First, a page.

Widely admired as the definitive cultural history of the 1960s, this groundbreaking work finally reappears in a new edition.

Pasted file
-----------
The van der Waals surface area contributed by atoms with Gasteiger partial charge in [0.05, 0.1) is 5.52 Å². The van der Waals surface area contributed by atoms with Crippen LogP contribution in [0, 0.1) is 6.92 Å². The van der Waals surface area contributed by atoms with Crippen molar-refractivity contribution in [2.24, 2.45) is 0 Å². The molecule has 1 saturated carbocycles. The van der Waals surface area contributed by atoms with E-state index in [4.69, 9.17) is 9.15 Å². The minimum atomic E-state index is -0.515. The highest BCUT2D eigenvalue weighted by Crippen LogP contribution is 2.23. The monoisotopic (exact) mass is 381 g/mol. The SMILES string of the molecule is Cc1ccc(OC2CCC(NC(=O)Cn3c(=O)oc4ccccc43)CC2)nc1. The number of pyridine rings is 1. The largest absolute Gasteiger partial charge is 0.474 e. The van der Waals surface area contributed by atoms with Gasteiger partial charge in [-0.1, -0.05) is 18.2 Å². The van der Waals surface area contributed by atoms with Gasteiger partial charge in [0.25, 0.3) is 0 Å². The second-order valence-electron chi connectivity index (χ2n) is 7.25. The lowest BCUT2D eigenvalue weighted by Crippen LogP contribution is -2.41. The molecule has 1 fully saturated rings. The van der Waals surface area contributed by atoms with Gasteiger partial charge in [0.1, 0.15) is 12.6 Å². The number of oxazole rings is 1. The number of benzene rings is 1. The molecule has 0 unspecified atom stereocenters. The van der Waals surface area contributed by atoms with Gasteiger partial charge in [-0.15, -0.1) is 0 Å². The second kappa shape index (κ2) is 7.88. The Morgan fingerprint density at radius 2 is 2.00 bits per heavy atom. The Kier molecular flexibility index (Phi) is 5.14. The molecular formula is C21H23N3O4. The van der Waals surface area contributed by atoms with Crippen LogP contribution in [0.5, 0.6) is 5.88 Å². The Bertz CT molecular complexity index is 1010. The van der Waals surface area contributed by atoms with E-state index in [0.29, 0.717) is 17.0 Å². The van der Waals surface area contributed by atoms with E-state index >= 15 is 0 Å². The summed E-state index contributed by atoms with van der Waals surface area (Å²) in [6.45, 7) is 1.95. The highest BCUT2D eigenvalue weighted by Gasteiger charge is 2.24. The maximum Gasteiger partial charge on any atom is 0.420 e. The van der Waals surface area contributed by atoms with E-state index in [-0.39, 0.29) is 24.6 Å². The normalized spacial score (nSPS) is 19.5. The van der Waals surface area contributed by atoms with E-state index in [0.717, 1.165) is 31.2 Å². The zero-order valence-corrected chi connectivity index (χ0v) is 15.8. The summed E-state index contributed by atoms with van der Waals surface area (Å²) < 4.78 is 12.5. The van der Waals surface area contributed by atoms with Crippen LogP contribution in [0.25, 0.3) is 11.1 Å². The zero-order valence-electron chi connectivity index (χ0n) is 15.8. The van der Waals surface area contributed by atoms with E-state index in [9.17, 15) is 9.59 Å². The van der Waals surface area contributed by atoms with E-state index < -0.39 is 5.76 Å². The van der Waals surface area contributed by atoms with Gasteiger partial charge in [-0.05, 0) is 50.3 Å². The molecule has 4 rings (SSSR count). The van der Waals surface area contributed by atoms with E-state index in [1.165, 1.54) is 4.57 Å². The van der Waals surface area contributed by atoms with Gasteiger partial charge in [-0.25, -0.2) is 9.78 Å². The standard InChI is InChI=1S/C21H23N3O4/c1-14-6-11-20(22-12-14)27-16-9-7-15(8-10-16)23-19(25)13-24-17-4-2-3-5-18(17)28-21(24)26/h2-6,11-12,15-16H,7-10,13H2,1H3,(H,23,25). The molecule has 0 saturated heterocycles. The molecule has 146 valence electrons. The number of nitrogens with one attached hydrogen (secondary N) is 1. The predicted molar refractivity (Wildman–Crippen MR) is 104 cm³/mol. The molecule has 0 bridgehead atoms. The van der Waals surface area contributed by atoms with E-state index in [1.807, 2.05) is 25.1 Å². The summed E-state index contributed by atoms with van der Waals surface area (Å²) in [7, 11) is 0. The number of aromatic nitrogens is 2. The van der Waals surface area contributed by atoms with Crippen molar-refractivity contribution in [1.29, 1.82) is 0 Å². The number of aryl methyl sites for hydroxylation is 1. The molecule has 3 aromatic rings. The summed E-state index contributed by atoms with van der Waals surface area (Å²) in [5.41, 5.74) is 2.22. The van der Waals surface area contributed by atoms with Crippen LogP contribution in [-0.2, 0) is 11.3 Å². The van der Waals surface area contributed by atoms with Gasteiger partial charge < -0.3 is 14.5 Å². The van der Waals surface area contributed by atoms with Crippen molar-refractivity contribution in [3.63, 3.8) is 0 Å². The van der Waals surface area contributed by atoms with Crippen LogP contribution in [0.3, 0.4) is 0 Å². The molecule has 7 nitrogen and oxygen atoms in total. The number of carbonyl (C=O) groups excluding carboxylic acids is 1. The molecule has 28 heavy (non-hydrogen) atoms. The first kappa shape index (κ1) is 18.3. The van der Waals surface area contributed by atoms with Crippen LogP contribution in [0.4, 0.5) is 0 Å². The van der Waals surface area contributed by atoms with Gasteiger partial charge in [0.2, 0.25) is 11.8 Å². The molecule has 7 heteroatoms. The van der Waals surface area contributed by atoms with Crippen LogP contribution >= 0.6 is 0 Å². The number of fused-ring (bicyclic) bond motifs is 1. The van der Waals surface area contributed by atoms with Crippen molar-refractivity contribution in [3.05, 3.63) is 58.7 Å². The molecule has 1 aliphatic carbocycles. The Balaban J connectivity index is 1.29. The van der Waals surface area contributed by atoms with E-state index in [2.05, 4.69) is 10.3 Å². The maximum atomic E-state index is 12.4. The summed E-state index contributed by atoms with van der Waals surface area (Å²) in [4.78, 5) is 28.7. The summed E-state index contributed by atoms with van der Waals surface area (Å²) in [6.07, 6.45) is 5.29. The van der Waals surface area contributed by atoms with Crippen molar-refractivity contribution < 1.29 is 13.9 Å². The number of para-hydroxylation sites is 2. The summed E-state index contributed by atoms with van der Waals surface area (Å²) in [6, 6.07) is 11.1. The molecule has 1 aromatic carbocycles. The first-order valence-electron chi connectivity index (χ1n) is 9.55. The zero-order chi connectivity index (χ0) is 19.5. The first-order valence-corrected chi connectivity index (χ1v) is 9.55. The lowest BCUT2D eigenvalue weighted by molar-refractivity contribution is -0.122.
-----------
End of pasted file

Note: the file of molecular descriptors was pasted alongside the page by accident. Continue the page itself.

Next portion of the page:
The turbulent 1960s, almost from its outset, produced a dizzying display of cultural images and ideas that were as colorful as the psychedelic T-shirts that became part of its iconography. It was not, however, until Morris Dickstein's landmark Gates of Eden, first published in 1977, that we could fully grasp the impact of this raucous decade in American history as a momentous cultural epoch in its own right, as much as Jazz Age America or Weimar Germany. From Ginsberg and Dylan to Vonnegut and Heller, this lasting work brilliantly re-creates not only the intellectual and political ferment of the decade but also its disillusionment. What results is an inestimable contribution to our understanding of twentieth-century American culture.